George Nader (George Nader)

George Nader

Nader was born in Pasadena, California, the son of Alice (née Scott), who was from Kansas, and George G. Nader, who was from Illinois. During World War II he served in the US Navy as a communications officer in the Pacific Theatre of Operations  He began his film career in 1950, after having earned his Bachelor of Arts in theatre arts at Occidental College. Nader appeared in several productions at the Pasadena Playhouse. That work led to a number of bit parts in 1951 and ’52. His big break was his first starring role, which came in Robot Monster (1953), a 3-D feature film directed by Phil Tucker. This role and his rugged good looks won him a Universal Studios contract in the 1950s, and he made a number of films for Universal. In 1955, he won a Golden Globe Award for “Most Promising Newcomer.”

Despite this accolade, Nader often found himself struggling in the shadow of more famous leading men, such as Rock Hudson, Tony Curtis, and Jeff Chandler. His films of that period included 1954’s Carnival Story and Sins of Jezebel and 1956’s Away All Boats. He also was Esther Williams’ leading man in her first straight dramatic film, The Unguarded Moment which also starred a young John Saxon, released by Universal in 1956. He moved into television in the late 1950s, appearing in several short-lived series including The Further Adventures of Ellery Queen and The Man and the Challenge. In the 1961–1962 season, he appeared as insurance investigator Joe Shannon in the syndicated crime drama Shannon; his co-star was Regis Toomey. Nader also appeared frequently on The Loretta Young Show, a dramatic anthology series on NBC.

In the mid-1950s, rumors about Nader’s homosexuality began to surface. Nader’s life partner was Mark Miller, who later worked as Rock Hudson’s personal secretary for 13 years. When Nader’s career in Hollywood ended, he and Miller moved to Europe, where he found steady work in films. His most notable role during this period was as FBI agent “Jerry Cotton” in a German film series where he became the number two most popular film star in Germany behind Lex Barker.  In the mid-1970s, Nader suffered an eye injury which made him particularly sensitive to the bright lights of movie sets. According to an interview with the German fanzine Splatting Image his eye injury was the result of an accident during the production of the never released movie Zigzag, when a blank pistol round exploded too early next to his eyes. Filming took place in the Philippines, and no adequate treatment was taken in time, resulting in the partial loss of his eyesight.  He inherited the interest from Rock Hudson’s estate after Hudson’s death from AIDS complications in 1985. Hudson biographer Sara Davidson, described Nader, Miller, and another person as “Rock’s family for most of his adult life”. Nader publicly acknowledged his sexual orientation shortly afterward.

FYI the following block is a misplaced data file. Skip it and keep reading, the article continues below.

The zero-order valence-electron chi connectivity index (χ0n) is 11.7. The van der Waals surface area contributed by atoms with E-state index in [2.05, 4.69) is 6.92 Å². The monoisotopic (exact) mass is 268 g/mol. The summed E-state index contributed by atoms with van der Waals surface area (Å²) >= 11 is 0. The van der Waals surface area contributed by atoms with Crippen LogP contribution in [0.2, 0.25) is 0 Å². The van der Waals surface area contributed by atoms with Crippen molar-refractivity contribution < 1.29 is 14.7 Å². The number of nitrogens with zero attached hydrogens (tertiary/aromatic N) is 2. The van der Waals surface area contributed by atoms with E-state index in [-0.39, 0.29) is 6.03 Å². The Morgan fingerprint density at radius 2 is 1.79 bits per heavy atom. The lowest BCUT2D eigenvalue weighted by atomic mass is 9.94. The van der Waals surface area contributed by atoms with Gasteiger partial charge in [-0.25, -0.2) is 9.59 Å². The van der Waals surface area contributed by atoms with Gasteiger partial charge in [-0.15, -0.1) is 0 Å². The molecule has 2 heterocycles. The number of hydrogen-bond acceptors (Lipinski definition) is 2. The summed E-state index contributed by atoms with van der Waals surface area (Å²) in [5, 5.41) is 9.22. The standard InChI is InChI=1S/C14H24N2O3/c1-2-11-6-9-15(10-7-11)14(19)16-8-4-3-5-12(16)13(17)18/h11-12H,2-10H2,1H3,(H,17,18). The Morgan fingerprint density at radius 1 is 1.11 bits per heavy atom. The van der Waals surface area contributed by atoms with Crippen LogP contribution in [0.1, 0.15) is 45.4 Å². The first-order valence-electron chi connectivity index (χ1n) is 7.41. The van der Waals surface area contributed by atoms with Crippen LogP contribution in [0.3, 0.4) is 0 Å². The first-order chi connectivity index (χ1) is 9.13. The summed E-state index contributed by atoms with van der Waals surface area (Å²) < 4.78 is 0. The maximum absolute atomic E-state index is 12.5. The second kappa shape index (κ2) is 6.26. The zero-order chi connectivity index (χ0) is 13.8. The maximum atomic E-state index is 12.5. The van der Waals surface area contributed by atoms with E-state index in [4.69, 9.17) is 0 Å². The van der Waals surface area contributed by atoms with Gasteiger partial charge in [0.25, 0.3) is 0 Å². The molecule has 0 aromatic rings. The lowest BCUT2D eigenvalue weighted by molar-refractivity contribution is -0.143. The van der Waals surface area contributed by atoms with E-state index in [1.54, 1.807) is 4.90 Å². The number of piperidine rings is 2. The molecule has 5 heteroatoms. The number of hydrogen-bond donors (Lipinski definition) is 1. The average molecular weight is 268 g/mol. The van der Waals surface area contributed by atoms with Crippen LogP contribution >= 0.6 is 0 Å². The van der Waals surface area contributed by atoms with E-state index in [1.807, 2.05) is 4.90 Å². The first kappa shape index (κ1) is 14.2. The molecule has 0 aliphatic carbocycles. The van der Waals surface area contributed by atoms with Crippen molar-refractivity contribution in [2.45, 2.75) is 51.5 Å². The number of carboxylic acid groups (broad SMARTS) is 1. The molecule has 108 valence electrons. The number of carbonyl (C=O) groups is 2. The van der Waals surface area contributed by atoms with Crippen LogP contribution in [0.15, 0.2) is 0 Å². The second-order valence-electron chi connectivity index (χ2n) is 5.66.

After damage to his eye made it difficult to endure an acting career, Nader began a career as a writer of science fiction, including his 1978 novel Chrome, which centered around a love affair between two men.  According to Variety Magazine’s Army Archerd, Nader had completed a book called The Perils of Paul, about the gay community in Hollywood, which he did not want published until after his death.  In 2002, a Golden Palm Star on the Palm Springs, California, Walk of Stars was dedicated to him.  Nader and Miller eventually returned to the U.S. and settled in Palm Springs. Stricken by multiple medical problems, Nader entered the hospital in September 2001. He died at Woodland Hills, California of cardiac-pulmonary failure, pneumonia, and multiple cerebral infarctions. Nader was survived by Miller (with whom he had spent 55 years), his cousins Sally Kubly and Roberta Cavell, and his nephew, actor Michael Nader.  His ashes were scattered at sea; a cenotaph in his honor exists in Cathedral City’s Forest Lawn Cemetery.

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  • October, 19, 1921
  • USA
  • Pasadena, California


  • February, 04, 2002
  • USA
  • Woodland Hills, California

Cause of Death

  • cardiac-pulmonary failure, pneumonia, and multiple cerebral infarctions


  • Forest Lawn Memorial Park (Cathedral City)
  • Riverside County, California
  • USA

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